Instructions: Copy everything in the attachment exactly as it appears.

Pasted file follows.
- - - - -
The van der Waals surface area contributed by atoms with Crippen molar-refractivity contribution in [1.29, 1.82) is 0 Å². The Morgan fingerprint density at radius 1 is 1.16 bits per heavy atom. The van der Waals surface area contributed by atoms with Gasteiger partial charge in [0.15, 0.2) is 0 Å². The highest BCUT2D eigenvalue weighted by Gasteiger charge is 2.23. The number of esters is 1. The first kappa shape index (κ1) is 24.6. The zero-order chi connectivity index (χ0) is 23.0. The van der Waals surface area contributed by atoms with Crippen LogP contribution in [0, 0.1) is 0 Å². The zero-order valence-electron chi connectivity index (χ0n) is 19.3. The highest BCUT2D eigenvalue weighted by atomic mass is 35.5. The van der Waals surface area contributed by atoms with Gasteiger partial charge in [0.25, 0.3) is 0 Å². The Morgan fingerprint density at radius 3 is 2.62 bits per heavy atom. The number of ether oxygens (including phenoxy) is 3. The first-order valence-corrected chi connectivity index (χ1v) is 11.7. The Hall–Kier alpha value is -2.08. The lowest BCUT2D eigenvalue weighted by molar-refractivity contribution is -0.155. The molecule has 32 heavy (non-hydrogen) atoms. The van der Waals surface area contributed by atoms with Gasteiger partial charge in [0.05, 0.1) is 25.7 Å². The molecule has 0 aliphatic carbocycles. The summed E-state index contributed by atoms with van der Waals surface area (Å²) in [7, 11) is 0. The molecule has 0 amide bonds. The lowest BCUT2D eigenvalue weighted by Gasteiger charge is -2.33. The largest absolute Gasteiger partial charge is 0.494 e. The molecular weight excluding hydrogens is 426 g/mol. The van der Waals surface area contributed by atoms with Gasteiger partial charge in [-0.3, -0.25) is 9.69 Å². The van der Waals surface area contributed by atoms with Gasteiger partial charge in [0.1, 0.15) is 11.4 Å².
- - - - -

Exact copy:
The van der Waals surface area contributed by atoms with Crippen molar-refractivity contribution in [1.29, 1.82) is 0 Å². The Morgan fingerprint density at radius 1 is 1.16 bits per heavy atom. The van der Waals surface area contributed by atoms with Gasteiger partial charge in [0.15, 0.2) is 0 Å². The highest BCUT2D eigenvalue weighted by Gasteiger charge is 2.23. The number of esters is 1. The first kappa shape index (κ1) is 24.6. The zero-order chi connectivity index (χ0) is 23.0. The van der Waals surface area contributed by atoms with Crippen LogP contribution in [0, 0.1) is 0 Å². The zero-order valence-electron chi connectivity index (χ0n) is 19.3. The highest BCUT2D eigenvalue weighted by atomic mass is 35.5. The van der Waals surface area contributed by atoms with Gasteiger partial charge in [0.25, 0.3) is 0 Å². The Morgan fingerprint density at radius 3 is 2.62 bits per heavy atom. The number of ether oxygens (including phenoxy) is 3. The first-order valence-corrected chi connectivity index (χ1v) is 11.7. The Hall–Kier alpha value is -2.08. The lowest BCUT2D eigenvalue weighted by molar-refractivity contribution is -0.155. The molecule has 32 heavy (non-hydrogen) atoms. The van der Waals surface area contributed by atoms with Gasteiger partial charge in [0.05, 0.1) is 25.7 Å². The molecule has 0 aliphatic carbocycles. The summed E-state index contributed by atoms with van der Waals surface area (Å²) in [7, 11) is 0. The molecule has 0 amide bonds. The lowest BCUT2D eigenvalue weighted by Gasteiger charge is -2.33. The largest absolute Gasteiger partial charge is 0.494 e. The molecular weight excluding hydrogens is 426 g/mol. The van der Waals surface area contributed by atoms with Gasteiger partial charge in [-0.3, -0.25) is 9.69 Å². The van der Waals surface area contributed by atoms with Gasteiger partial charge in [0.1, 0.15) is 11.4 Å².